You Say Potato: Change Preparedness vs. Change Management

By Jeff Brown  /  29 May 2013

I’ve worked with hundreds of healthcare organizations to evaluate and implement technologies that encourage increased efficiency and better patient care. Each is faced with its own unique challenges and opportunities, but they all share one thing in common: technology is easy when compared to managing the changes it will inspire. There are a number of ways to approach change management, but in this industry, providers need more than just an effective change management methodology. Healthcare organizations need to consider change preparedness even more important, and determine whether their organization is inherently ready for a change before embarking on any project.

 

But how do you know whether your organization is really ready for change? Here are the traits I’ve seen make healthcare organizations successful in preparing for and managing change:

 

  • Bandwidth from the leadership team – We’ve all heard good management comes “from the top down,” but in healthcare, having a strong leadership team means more than a positive attitude and moral support. In order to effectively implement change, the entire leadership team – physician, nurse, IT and hospital leaders – needs to be committed to making positive changes, have an understanding of how the organization will accept the change and the challenges that may arise, and come to the table with the bandwidth to support the project from start to finish. You may rock the boat, but if you understand the benefits and believe they outweigh the risks, you’ll be setting yourself up for success at the very beginning.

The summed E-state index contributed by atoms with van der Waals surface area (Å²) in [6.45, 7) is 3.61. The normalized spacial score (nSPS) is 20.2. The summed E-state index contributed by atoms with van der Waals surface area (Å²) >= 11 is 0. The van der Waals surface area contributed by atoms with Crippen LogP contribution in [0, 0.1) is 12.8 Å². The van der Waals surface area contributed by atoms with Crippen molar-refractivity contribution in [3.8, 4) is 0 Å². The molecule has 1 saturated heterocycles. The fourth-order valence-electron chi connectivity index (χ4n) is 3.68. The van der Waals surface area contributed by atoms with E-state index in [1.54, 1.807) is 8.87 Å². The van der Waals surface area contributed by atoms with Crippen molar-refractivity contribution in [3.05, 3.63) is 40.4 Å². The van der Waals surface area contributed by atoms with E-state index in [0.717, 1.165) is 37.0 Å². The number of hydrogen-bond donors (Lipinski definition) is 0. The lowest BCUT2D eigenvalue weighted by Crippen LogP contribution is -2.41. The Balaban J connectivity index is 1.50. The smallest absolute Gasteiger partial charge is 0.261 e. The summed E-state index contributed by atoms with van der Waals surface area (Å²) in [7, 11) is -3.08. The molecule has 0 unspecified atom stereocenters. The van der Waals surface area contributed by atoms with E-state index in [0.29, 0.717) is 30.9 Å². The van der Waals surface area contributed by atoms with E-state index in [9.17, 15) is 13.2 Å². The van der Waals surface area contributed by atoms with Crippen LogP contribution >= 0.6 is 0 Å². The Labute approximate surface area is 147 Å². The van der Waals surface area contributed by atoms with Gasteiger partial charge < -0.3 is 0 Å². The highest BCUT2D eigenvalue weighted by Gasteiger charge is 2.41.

• Clinician engagement, before, during and after – Clinicians, especially physicians, are all about what I call local optimization – what are the latest and greatest tools that will help me to do my job most effectively? And to be fair, they’ve had to take this approach in order to survive in an increasingly complex healthcare environment. Healthcare organizations need to involve clinicians from the start – during the decision making-process – so that they can see and understand the benefits of a system-wide approach and determine how they can become a part of the broader initiative.

 

  • A roadmap for changes in the futureFinally, in addition to this pre-planning and constituent involvement, it’s important to consider how this change will fit into all the other priorities a healthcare organization has on its plate. For example, if you’re looking at ways to secure patient health information that’s being shared between clinicians via text message, consider whether you may be implementing a broader communications platform further down the line – one that secures texting, voice messaging, email, phone calls, and all other forms of communications – before implementing point solutions, that may or may not integrate well into the broader platform. Assessing the current changes underway and the future changes you’re thinking about will help determine how this change fits into the broader vision of the organization.

 

What other ways does your organization prepare for impending changes?

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